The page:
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The Proper Order of Yoga Practice

Posted by on Jan 20, 2010

I have had many students ask me how they should practice their pranayama and asanas when cultivating their own sadhana. According to Patanjali’s 8-limbed path of yoga (the true Ashtanga yoga) the sequence should be Yama, Niyama, Asana, Pranayama, Pratyahara, Dharana, Dhyana and finally Samadhi.  There is very sound reasoning behind this order, but I feel I must add a practicality to my classes and I know many people are living in a very westernized world where a full practice of this kind is not necessarily possible without the beautiful mouna (silence) and retreat offered at an ashram for an extended period.

I would preface this fact before elaborating, with the great concern I have that yoga is being bent to accomodate our westernized pace of life more than we are bending to practice yoga in its truest context, but just as the Dalai Lama has conceded that Buddhism must grow with the evolution of society, looking deeply into science for corresponding proofs, for example, and by leaving behind outdated ideas of patriarchal society amongst monks and pratitioners, so must we shape our yogic practice to accomodate a changing world.

Many students who come to my classes have no idea what yamas and niyamas are, and if I taught them based on Patanjali’s path, they would never come to a class based purely on a practice of his observances and ethical precepts as the first lesson. I do, however, try to embody the qualities expounded upon in Patanjali’s yamas and niyamas.  I slip them into conversations about asana and pranayama whenever I can, but I try not to alienate my audience completely by telling them they should stop lying, gossipping and stealing before they ever hit the yoga mat.  I realize this is just unrealistic.

The Yamas: Precepts of Social Discipline
Ahimsa — Non-violence. Not harming other people or other sentient beings. Not harming onesself. Not harming the environment. Tolerance even for that which we dislike. Not speaking that which, even though truthful, would injure others.
Satya — Truthfulness. Note that sometimes we may know our words are literally true, but do not convey what we know to be truthful. This is a child’s game. Satya means not intending to deceive others in our thoughts, as well as our words and actions.
Asteya — Non-stealing. Not taking that which is not given.
Brahmacarya — Sexual responsibility. Regarding others as human beings rather than as male and female bodies. The spirit of this precept is conservation of energy for the purpose of spiritual practice. This includes not only sexual restraint, but protecting our energy for instance by avoiding endless chattering with no clear purpose.
Aparigraha — Abstention from greed. Not coveting that which is not ours. Avoidance of unnecessary acquisition of objects not essential to maintaining life or spiritual study.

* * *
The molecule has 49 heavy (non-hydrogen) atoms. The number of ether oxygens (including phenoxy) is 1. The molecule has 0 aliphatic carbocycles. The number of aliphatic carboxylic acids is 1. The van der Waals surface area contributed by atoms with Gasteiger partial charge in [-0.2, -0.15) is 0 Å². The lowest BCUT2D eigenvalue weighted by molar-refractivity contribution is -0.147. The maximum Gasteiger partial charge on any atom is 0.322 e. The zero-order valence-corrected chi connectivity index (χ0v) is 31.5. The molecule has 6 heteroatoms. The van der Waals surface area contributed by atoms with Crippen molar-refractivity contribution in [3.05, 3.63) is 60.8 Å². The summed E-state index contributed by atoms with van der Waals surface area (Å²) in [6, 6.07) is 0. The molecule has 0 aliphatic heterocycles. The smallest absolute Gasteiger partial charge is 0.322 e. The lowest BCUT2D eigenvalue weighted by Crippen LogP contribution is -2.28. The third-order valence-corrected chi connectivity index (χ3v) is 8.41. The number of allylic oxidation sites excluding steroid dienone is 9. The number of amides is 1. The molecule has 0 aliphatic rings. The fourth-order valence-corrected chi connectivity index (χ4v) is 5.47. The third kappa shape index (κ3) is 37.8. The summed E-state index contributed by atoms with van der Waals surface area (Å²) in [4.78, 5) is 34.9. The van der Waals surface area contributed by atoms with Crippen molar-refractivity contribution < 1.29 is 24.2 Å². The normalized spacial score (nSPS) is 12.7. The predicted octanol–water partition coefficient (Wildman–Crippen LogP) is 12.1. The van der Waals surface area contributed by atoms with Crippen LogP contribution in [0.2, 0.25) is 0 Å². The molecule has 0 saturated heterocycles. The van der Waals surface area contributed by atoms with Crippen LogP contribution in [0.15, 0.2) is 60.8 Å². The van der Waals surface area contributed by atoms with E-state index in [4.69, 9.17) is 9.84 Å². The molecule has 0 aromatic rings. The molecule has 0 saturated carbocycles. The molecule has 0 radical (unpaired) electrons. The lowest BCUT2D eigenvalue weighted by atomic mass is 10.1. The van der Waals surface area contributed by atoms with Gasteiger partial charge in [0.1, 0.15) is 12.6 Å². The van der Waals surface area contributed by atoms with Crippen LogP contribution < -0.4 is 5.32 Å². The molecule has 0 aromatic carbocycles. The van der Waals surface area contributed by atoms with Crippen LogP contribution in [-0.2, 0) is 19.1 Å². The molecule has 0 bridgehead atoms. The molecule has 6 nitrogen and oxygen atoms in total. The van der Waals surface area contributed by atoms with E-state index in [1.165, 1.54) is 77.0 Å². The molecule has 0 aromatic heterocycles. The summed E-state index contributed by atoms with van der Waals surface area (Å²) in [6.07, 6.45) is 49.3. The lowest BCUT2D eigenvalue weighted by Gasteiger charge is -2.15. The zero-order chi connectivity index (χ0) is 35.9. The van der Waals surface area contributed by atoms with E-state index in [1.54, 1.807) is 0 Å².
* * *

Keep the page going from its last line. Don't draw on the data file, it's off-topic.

The Niyamas: Precepts of Invididual Discipline
Sauca — Cleanliness. Not only external cleanliness of the body, but attending to internal cleanliness such as avoiding the impurities of anger and egoism. Moderation in diet.
 Santosa — Contentment. Not spiritual complacency, but acceptance of the external situation we are allotted in this life.
Tapas — Austerity. Deep commitment to our yoga practice. “Blazing practice with religious fervor.”
Svadhyaya — Self-study. Spiritual self-education. Contemplation and application of the scriptures or sacred texts of our chosen path.
Isvara pranidhana — Surrender of the self to God. Acknowledgement that there is a higher principle in the universe than one’s own small self. Modesty. Humility.
I also realize that although practicing pranayama after asana is ideal, I sometimes start a class with pranayama to help students with pratyahara (withdrawal of the senses). There is nothing like focusing on the breath to calm a busy mind. That being said, the nadis are definitely more open after a brisk asana session and can be benefited from taking prana throughout the opened nadis, but practicing yoga is like orchestrating a great symphony.  Though Beethoven wrote clear instructions for his masterpiece, several different conductors can give the piece a vastly varied, but equally beautiful color and performance. And as each individual has to develop a practice within the current constraints of his life, accomodating family, work, etc., with a presentation of all the aspects of yoga, one can learn to orchestrate his own elevating awareness with greater and greater agility.
Eventually these eight limbs can lead to Samyama (from Sanskrit संयम saṃ-yama—holding together, tying up, binding), which is the combined practice of  Dhāranā (concentration, intent), Dhyāna (contemplation) and Samadhi (unity).This is a practice even I am still aspiring too, but with a balance of practice in the other eight limbs, I know is a realizable goal.
(c) 2010 Christina Sarich

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